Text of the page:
As the weather grows warmer and more people spend longer periods of time outside in the sun, it’s important to understand the dangers of sun exposure.
“Ultraviolet radiation is a known carcinogen, which means, similar to cigarette smoking, it can cause lasting damage to the body,” said Dr. Holly Kanavy, assistant professor of medicine at the Albert Einstein College of Medicine and director of pharmacology at Montefiore Health System.
Kanavy discussed five myths people often believe about sun damage:
Myth 1: Some people believe they only need to protect themselves from the sun during peak hours. Although extra precautions should be taken between the hours of 10 a.m. and 4 p.m., people are susceptible to damage from the sun anytime it’s out.
Myth 2: Some people think if children do not get burned, they must be wearing enough sunblock. However, young children are particularly susceptible to sun damage and should wear and reapply SPF 30 or higher sunblock. Hats and sunglasses as well as clothing are also helpful, but wet clothes don’t offer much protection from the sun.
Myth 3: Some individuals think sun exposure is required to obtain vitamin D. In truth, it only takes 10-15 minutes of sun exposure several times per week. Some people do not wear sunscreen because they’re trying to get vitamin D. However, that isn’t necessary because it takes sunscreen about 20 minutes to start working, and people can get their vitamin D intake during that time. Also, the vitamin can be acquired through certain foods.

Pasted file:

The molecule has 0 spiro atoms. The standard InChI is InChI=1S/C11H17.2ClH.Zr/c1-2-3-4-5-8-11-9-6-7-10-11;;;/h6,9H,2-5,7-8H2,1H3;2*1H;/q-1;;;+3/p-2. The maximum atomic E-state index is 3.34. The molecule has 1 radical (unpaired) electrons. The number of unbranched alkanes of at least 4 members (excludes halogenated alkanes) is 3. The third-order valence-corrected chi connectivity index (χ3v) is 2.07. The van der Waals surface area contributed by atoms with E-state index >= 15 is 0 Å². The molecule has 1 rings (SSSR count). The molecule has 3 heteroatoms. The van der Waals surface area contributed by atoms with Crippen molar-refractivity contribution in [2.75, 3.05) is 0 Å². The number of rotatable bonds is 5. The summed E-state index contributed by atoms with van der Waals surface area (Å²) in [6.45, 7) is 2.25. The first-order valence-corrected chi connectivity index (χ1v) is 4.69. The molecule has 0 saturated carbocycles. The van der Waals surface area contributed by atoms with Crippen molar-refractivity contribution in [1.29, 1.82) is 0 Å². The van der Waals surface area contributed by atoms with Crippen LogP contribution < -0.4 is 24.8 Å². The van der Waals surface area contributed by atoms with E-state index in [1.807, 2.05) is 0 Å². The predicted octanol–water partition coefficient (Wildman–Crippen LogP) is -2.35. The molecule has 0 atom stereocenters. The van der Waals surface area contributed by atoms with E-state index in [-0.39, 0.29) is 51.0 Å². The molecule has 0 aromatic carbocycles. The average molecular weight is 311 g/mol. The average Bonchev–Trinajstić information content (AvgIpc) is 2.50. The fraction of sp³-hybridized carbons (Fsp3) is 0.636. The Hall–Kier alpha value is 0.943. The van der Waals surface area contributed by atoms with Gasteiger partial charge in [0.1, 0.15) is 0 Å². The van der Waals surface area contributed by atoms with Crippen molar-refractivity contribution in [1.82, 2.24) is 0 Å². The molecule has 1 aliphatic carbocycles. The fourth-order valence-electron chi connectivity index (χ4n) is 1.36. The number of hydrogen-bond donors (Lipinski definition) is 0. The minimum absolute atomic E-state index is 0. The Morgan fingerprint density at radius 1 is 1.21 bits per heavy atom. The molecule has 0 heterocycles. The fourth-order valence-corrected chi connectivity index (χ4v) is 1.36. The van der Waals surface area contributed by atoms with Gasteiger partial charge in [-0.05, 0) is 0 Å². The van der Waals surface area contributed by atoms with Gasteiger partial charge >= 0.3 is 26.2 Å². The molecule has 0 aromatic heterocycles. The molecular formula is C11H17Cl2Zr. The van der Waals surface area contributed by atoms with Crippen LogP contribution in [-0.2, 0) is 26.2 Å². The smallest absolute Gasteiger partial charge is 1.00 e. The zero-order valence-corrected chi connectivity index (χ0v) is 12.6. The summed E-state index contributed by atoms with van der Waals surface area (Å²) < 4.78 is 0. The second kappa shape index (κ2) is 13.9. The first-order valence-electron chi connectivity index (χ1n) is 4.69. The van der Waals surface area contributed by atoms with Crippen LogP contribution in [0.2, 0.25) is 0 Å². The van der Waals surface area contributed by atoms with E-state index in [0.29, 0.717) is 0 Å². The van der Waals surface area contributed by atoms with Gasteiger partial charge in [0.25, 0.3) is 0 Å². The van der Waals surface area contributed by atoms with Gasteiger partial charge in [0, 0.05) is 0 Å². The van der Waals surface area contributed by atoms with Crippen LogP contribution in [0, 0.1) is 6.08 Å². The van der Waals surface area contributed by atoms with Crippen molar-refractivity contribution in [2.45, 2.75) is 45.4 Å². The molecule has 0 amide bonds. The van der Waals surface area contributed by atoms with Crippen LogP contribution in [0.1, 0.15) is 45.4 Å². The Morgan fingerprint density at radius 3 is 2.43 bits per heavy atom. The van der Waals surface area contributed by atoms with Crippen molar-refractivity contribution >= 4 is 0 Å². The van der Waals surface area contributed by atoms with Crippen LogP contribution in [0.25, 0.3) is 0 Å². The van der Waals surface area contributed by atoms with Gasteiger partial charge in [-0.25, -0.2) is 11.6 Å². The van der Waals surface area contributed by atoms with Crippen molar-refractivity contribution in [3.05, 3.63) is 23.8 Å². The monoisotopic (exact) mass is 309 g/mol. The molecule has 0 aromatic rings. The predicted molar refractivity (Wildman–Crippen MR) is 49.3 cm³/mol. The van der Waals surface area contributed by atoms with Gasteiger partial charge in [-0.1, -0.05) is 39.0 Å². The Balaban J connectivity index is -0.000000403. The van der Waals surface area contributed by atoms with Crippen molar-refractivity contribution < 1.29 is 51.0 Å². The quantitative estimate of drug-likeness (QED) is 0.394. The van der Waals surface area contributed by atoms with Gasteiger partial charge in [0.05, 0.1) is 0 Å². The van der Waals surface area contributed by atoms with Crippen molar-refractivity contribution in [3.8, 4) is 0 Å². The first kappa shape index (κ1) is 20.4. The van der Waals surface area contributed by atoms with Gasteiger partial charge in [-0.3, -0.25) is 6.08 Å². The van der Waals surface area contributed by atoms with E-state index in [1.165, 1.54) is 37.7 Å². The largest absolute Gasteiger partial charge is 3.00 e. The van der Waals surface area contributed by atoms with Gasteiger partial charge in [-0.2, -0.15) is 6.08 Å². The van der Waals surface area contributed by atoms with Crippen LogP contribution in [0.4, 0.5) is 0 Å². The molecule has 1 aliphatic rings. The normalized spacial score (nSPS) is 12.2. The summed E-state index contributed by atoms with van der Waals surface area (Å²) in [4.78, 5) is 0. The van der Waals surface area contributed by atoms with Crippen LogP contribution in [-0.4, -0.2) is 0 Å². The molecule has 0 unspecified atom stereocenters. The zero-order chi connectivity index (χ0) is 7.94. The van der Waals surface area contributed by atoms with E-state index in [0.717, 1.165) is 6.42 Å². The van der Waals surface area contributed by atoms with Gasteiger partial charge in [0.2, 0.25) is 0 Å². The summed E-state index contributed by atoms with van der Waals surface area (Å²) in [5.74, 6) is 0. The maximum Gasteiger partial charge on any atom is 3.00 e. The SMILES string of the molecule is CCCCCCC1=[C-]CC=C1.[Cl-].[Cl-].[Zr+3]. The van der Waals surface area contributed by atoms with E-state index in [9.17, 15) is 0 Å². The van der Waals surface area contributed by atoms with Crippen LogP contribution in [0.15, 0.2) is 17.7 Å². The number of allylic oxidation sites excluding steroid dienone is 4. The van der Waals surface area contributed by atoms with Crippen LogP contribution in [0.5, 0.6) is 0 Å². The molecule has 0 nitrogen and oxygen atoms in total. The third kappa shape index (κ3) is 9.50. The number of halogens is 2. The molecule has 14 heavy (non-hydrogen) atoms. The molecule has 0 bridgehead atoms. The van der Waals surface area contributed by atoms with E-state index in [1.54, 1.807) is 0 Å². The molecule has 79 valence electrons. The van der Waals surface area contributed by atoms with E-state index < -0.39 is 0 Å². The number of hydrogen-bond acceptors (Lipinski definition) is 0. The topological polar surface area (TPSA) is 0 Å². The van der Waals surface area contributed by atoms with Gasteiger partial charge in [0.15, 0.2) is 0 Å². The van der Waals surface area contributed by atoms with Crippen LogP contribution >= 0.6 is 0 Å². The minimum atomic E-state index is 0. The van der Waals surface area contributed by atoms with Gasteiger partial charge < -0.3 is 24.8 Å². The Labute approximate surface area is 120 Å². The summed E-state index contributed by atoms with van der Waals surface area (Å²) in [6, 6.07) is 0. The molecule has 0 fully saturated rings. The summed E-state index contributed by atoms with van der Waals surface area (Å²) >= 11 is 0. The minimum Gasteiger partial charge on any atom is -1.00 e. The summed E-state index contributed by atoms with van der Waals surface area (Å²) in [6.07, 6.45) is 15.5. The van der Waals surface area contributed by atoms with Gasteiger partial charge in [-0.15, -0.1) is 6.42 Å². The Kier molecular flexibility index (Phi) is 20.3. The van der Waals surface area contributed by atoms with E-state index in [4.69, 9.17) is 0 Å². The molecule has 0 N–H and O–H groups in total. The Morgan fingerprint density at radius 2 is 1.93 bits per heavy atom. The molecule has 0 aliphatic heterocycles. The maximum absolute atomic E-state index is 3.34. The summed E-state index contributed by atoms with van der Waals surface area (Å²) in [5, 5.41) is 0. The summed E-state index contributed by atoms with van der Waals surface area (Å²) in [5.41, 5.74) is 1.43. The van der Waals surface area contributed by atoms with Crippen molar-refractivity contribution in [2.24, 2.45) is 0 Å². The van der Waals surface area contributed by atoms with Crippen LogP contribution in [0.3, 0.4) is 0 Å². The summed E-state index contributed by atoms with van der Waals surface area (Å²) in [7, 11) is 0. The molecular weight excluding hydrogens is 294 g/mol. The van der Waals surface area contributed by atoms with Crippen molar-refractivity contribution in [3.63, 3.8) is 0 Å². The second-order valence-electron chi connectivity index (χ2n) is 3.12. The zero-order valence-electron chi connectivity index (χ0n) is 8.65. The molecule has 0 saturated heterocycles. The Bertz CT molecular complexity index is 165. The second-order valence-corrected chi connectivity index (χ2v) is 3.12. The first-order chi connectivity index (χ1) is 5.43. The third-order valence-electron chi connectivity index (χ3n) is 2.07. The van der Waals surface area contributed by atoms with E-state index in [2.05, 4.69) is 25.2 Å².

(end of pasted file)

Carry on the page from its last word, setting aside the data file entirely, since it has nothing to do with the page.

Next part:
Myth 4: Some people believe that the only important factor to look for in sunscreen is the SPF. However, people should make sure their sunblock protects against both UVA and UVB rays. UVA rays age the skin and can cause skin cancer. To make sure a sunblock protects against both kinds of rays, look for the words “broad spectrum” and ingredients like avobenzone, oxybenzone, zinc oxide and/or titanium oxide.
Myth 5: Some people think sun protection is unnecessary indoors or on cold days. However, temperature doesn’t affect radiation, and UVA rays can go through clouds and glass. UVA rays don’t cause tanning, but can cause damage.
Kanavy also recommended steps to take after getting sunburn.
“Immediately after a burn, take a cool shower and keep the burn moisturized,” he said. “Ingredients like vitamin C and vitamin E can help control damage.”
Kentucky Health News is an independent news service of the Institute for Rural Journalism and Community Issues, based in the School of Journalism and Telecommunications at the University of Kentucky, with support from the Foundation for a Healthy Kentucky.